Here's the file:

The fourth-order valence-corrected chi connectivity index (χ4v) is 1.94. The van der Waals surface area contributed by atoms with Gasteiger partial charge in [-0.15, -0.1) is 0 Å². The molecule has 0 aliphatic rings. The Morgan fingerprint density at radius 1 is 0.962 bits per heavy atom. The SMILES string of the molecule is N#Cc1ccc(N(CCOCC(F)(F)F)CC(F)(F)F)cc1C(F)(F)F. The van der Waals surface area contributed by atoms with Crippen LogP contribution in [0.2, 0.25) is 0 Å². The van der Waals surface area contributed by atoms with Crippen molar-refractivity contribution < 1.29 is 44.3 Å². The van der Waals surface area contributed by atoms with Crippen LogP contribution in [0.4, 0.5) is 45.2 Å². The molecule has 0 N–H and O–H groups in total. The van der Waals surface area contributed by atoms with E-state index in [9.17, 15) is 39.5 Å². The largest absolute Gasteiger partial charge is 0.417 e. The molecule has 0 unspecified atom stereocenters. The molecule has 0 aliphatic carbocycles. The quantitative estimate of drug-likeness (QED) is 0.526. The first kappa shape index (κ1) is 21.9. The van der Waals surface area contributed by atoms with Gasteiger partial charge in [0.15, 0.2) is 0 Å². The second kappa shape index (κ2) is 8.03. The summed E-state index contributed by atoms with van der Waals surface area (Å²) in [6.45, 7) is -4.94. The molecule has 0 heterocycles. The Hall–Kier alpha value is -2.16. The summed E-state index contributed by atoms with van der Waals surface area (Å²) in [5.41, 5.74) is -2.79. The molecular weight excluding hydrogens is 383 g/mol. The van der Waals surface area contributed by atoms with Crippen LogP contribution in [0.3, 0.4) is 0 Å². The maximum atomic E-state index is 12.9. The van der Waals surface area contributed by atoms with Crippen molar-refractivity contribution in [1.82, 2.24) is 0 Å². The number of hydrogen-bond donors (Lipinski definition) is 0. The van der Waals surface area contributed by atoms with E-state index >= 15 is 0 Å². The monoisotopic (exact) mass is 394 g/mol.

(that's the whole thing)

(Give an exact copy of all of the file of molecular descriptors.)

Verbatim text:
The fourth-order valence-corrected chi connectivity index (χ4v) is 1.94. The van der Waals surface area contributed by atoms with Gasteiger partial charge in [-0.15, -0.1) is 0 Å². The molecule has 0 aliphatic rings. The Morgan fingerprint density at radius 1 is 0.962 bits per heavy atom. The SMILES string of the molecule is N#Cc1ccc(N(CCOCC(F)(F)F)CC(F)(F)F)cc1C(F)(F)F. The van der Waals surface area contributed by atoms with Crippen LogP contribution in [0.2, 0.25) is 0 Å². The van der Waals surface area contributed by atoms with Crippen molar-refractivity contribution < 1.29 is 44.3 Å². The van der Waals surface area contributed by atoms with Crippen LogP contribution in [0.4, 0.5) is 45.2 Å². The molecule has 0 N–H and O–H groups in total. The van der Waals surface area contributed by atoms with E-state index in [9.17, 15) is 39.5 Å². The largest absolute Gasteiger partial charge is 0.417 e. The molecule has 0 unspecified atom stereocenters. The molecule has 0 aliphatic carbocycles. The quantitative estimate of drug-likeness (QED) is 0.526. The first kappa shape index (κ1) is 21.9. The van der Waals surface area contributed by atoms with Gasteiger partial charge in [0.15, 0.2) is 0 Å². The second kappa shape index (κ2) is 8.03. The summed E-state index contributed by atoms with van der Waals surface area (Å²) in [6.45, 7) is -4.94. The molecule has 0 heterocycles. The Hall–Kier alpha value is -2.16. The summed E-state index contributed by atoms with van der Waals surface area (Å²) in [5.41, 5.74) is -2.79. The molecular weight excluding hydrogens is 383 g/mol. The van der Waals surface area contributed by atoms with Crippen LogP contribution in [0.3, 0.4) is 0 Å². The maximum atomic E-state index is 12.9. The van der Waals surface area contributed by atoms with Crippen molar-refractivity contribution in [1.82, 2.24) is 0 Å². The number of hydrogen-bond donors (Lipinski definition) is 0. The van der Waals surface area contributed by atoms with E-state index >= 15 is 0 Å². The monoisotopic (exact) mass is 394 g/mol.